Oral stage The first stage of psychosexual development is the oral stagespanning from birth until the age of one year, wherein the infant's mouth is the focus of libidinal gratification derived from the pleasure of feeding at the mother's breast, and from the oral exploration of his or her environment, i. The id dominates, because neither the ego nor the super ego is yet fully developed, and, since the infant has no personality identityevery action is based upon the pleasure principle.
Post Carbon Institute26 September under a Creative Commons License Akropolis by Leo von Klenze Could declining world energy result in a turn toward authoritarianism by governments around the world?
As we will see, there is no simple answer that applies to all countries. However, pursuing the question leads us on an illuminating journey through the labyrinth of relations between energy, economics, and politics.
Department of Energy anticipate an increase in world energy supplies lasting at least until the end of this century. However, these agencies essentially just match supply forecasts to anticipated demandwhich they extrapolate from past economic growth and energy usage trends.
The ratio of energy returned on energy invested EROEI for fossil energy production has tended to fall as high-quality deposits of oil, coal, and natural gas are depleted, and as society relies more on unconventional oil Unrealistic optimism gender and culture essay gas that require more energy for extraction, and on coal that is more deeply buried or that is of lower energy content.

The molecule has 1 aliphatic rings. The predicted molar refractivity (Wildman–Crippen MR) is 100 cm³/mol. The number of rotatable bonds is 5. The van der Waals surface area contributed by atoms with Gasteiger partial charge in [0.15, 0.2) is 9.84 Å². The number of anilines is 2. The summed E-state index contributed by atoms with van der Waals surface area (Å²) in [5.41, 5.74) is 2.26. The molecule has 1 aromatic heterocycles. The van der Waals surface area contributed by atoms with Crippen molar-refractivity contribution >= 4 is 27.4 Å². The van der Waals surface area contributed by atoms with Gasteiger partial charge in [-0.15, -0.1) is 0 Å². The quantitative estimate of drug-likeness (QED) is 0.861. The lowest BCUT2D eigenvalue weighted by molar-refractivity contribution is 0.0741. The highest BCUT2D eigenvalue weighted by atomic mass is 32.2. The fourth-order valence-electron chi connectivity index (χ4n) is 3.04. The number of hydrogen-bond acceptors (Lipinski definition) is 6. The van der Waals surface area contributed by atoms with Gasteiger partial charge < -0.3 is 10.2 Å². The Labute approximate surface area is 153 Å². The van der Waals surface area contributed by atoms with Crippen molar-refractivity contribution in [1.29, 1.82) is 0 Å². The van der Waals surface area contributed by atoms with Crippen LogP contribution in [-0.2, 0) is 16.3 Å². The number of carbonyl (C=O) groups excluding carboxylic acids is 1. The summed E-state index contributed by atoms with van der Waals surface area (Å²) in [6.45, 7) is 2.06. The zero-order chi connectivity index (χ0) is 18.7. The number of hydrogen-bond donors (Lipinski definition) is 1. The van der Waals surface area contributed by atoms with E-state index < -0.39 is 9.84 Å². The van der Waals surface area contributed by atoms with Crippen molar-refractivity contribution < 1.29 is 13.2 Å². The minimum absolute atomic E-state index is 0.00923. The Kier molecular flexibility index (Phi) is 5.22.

Further, renewable energy sources, especially if paired with needed energy storage technologies, tend to have a lower some say much lower EROEI than fossil fuels offered during the glory days of world economic growth after World War II. And renewables require energy up front for their manufacture, producing a net energy benefit only later on.
The quantities and qualities of energy available to any society have impacts that ripple through its economy, and hence every aspect of daily life.
Abundant, easily transported and stored energy from fossil fuels made industrial expansion possible during the twentieth century, and especially after World War II.
This period of turbo-charged economic growth had repercussions in fields as diverse as manufacturing, farming, transportation, and even music via the electrification of live performance as well as the flourishing of the recording industry.
Further, as archaeologist Joseph Tainter has pointed outsocieties often use complexity an increase in the variety of tools and institutions as a means of solving problems. But complexity carries energy costs, and the deployment of complexity as a problem-solving strategy is subject to diminishing returns.